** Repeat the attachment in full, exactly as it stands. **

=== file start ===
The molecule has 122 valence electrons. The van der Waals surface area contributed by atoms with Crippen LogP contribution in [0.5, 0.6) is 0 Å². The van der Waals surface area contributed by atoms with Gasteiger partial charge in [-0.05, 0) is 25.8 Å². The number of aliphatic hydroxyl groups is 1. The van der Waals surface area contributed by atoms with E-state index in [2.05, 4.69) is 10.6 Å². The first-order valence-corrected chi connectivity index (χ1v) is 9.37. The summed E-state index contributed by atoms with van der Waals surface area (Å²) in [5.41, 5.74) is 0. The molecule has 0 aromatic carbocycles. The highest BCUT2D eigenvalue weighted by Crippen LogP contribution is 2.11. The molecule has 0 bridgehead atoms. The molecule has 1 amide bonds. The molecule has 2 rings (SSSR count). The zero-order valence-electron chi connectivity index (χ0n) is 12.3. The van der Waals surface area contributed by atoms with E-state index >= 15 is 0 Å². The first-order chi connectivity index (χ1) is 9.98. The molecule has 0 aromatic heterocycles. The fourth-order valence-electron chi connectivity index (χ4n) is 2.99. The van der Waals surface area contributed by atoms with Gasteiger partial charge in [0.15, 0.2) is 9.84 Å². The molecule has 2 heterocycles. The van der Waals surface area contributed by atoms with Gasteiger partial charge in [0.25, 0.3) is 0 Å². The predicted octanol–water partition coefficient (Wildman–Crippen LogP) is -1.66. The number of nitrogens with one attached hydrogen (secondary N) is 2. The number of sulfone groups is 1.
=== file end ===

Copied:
The molecule has 122 valence electrons. The van der Waals surface area contributed by atoms with Crippen LogP contribution in [0.5, 0.6) is 0 Å². The van der Waals surface area contributed by atoms with Gasteiger partial charge in [-0.05, 0) is 25.8 Å². The number of aliphatic hydroxyl groups is 1. The van der Waals surface area contributed by atoms with E-state index in [2.05, 4.69) is 10.6 Å². The first-order valence-corrected chi connectivity index (χ1v) is 9.37. The summed E-state index contributed by atoms with van der Waals surface area (Å²) in [5.41, 5.74) is 0. The molecule has 0 aromatic carbocycles. The highest BCUT2D eigenvalue weighted by Crippen LogP contribution is 2.11. The molecule has 0 bridgehead atoms. The molecule has 1 amide bonds. The molecule has 2 rings (SSSR count). The zero-order valence-electron chi connectivity index (χ0n) is 12.3. The van der Waals surface area contributed by atoms with E-state index >= 15 is 0 Å². The first-order chi connectivity index (χ1) is 9.98. The molecule has 0 aromatic heterocycles. The fourth-order valence-electron chi connectivity index (χ4n) is 2.99. The van der Waals surface area contributed by atoms with Gasteiger partial charge in [0.15, 0.2) is 9.84 Å². The molecule has 2 heterocycles. The van der Waals surface area contributed by atoms with Gasteiger partial charge in [0.25, 0.3) is 0 Å². The predicted octanol–water partition coefficient (Wildman–Crippen LogP) is -1.66. The number of nitrogens with one attached hydrogen (secondary N) is 2. The number of sulfone groups is 1.